WeWALK has been promoted by New Atlas on 25/05/2018 date. You can find full content below.
A white cane that gets tapped along the ground is certainly a great help to the visually-impaired, but is there room for improvement? The youthful entrepreneurs at Turkey’s Young Guru Academy (YGA) seem to think so, which is why they partnered with electronics company Vestel to create the high-tech WeWALK Smart Cane.
The WeWALK consists mainly of an electronic handle, with a regular “analog” white cane inserted into the bottom.
While the tip of that conventional cane is used to detect ground-level obstacles, head-level obstructions get pinged by ultrasound pulses emitted by the WeWALK. Whenever such hazards are detected, the device lets the user know by buzzing their hand through either of two (left or right) vibration buttons.
There’s also a front LED to help partially-sighted users see in the dark, along with a touchpad, which can be used to remotely operate a Bluetooth-connected iOS or Android smartphone. This phone connectivity means that users can utilize the WeWALK’s built-in speakers to receive verbal directional cues from supported apps such as Google Maps, or use its near-field mic to confer with Amazon Alexa, which is also supported. Additionally, because the technology is built around an open platform, third-party developers could add their own smartphone-based functions down the road.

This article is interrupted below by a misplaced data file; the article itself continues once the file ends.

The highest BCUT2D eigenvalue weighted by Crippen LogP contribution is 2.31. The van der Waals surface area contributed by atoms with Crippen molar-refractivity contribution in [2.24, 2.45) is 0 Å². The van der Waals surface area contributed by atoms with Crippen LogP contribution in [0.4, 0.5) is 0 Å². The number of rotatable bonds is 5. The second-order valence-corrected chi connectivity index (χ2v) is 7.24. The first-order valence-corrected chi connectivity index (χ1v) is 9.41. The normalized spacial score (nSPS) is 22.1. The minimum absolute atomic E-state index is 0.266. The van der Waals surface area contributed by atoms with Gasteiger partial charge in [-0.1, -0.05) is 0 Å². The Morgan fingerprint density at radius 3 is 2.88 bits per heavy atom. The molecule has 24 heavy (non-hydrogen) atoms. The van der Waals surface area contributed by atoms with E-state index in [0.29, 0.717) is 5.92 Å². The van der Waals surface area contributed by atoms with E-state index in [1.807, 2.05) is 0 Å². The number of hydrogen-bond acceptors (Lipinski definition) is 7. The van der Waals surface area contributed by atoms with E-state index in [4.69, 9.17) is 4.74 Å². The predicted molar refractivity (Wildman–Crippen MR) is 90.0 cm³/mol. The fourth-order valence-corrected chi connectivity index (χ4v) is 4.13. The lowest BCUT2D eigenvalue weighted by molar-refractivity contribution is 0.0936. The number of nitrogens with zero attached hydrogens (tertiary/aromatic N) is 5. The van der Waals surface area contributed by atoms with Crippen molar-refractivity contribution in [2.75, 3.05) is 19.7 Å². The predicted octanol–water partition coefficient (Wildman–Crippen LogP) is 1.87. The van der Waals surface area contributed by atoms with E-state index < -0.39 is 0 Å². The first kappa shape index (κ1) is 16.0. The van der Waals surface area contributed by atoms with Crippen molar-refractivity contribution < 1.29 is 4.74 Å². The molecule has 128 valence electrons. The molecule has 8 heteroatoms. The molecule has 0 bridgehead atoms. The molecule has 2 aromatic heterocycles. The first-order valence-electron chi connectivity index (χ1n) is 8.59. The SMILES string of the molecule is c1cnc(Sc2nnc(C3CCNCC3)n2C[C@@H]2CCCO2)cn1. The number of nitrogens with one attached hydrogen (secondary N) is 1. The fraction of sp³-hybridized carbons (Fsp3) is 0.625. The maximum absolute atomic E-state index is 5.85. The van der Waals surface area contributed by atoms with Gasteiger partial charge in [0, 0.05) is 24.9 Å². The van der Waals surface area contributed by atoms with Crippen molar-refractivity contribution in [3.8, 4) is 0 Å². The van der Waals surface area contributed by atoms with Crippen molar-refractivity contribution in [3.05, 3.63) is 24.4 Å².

One USB charge of the battery should be good for up to five hours of use.
YGA has already funded local production of the WeWALK on Turkey’s Arikovani crowdfunding platform, but has now turned to Indiegogo in order to broaden its reach to other countries. A pledge of US$349 will get you a unit, with delivery estimated for December if everything works out. The planned retail price is $499.
The WeWALK can be seen in use, in the following video.
And if it does make it to wide production, it could certainly be in for some competition. Other in-the-works smart canes that we’ve recently covered include the face-recognizing XploR, the parking sensor-like mySmartCane, and the SIM card-equipped iCane.